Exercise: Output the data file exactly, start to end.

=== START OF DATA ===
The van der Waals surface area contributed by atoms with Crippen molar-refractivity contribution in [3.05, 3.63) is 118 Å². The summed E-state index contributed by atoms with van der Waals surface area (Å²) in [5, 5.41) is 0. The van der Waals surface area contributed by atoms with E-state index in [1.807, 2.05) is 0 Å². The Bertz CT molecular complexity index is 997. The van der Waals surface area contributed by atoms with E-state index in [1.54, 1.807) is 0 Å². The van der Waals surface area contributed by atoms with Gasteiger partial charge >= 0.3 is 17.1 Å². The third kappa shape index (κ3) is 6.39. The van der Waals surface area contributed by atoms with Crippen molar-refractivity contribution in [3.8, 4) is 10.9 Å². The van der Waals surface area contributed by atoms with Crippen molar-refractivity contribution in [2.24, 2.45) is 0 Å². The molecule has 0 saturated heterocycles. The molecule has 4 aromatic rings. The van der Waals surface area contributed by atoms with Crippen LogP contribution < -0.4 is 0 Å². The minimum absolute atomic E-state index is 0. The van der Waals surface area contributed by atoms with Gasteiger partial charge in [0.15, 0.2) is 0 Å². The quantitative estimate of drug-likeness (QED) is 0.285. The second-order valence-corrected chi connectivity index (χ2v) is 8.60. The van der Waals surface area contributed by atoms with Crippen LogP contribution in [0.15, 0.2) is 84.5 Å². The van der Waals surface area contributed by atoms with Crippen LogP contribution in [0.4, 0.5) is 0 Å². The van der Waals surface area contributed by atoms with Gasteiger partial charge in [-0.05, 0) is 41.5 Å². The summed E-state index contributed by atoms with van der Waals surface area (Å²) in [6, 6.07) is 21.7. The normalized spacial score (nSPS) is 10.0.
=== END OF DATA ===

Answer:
The van der Waals surface area contributed by atoms with Crippen molar-refractivity contribution in [3.05, 3.63) is 118 Å². The summed E-state index contributed by atoms with van der Waals surface area (Å²) in [5, 5.41) is 0. The van der Waals surface area contributed by atoms with E-state index in [1.807, 2.05) is 0 Å². The Bertz CT molecular complexity index is 997. The van der Waals surface area contributed by atoms with E-state index in [1.54, 1.807) is 0 Å². The van der Waals surface area contributed by atoms with Gasteiger partial charge >= 0.3 is 17.1 Å². The third kappa shape index (κ3) is 6.39. The van der Waals surface area contributed by atoms with Crippen molar-refractivity contribution in [3.8, 4) is 10.9 Å². The van der Waals surface area contributed by atoms with Crippen molar-refractivity contribution in [2.24, 2.45) is 0 Å². The molecule has 0 saturated heterocycles. The molecule has 4 aromatic rings. The van der Waals surface area contributed by atoms with Crippen LogP contribution < -0.4 is 0 Å². The minimum absolute atomic E-state index is 0. The van der Waals surface area contributed by atoms with Gasteiger partial charge in [0.15, 0.2) is 0 Å². The quantitative estimate of drug-likeness (QED) is 0.285. The second-order valence-corrected chi connectivity index (χ2v) is 8.60. The van der Waals surface area contributed by atoms with Crippen LogP contribution in [0.15, 0.2) is 84.5 Å². The van der Waals surface area contributed by atoms with Crippen LogP contribution in [0.4, 0.5) is 0 Å². The van der Waals surface area contributed by atoms with Gasteiger partial charge in [-0.05, 0) is 41.5 Å². The summed E-state index contributed by atoms with van der Waals surface area (Å²) in [6, 6.07) is 21.7. The normalized spacial score (nSPS) is 10.0.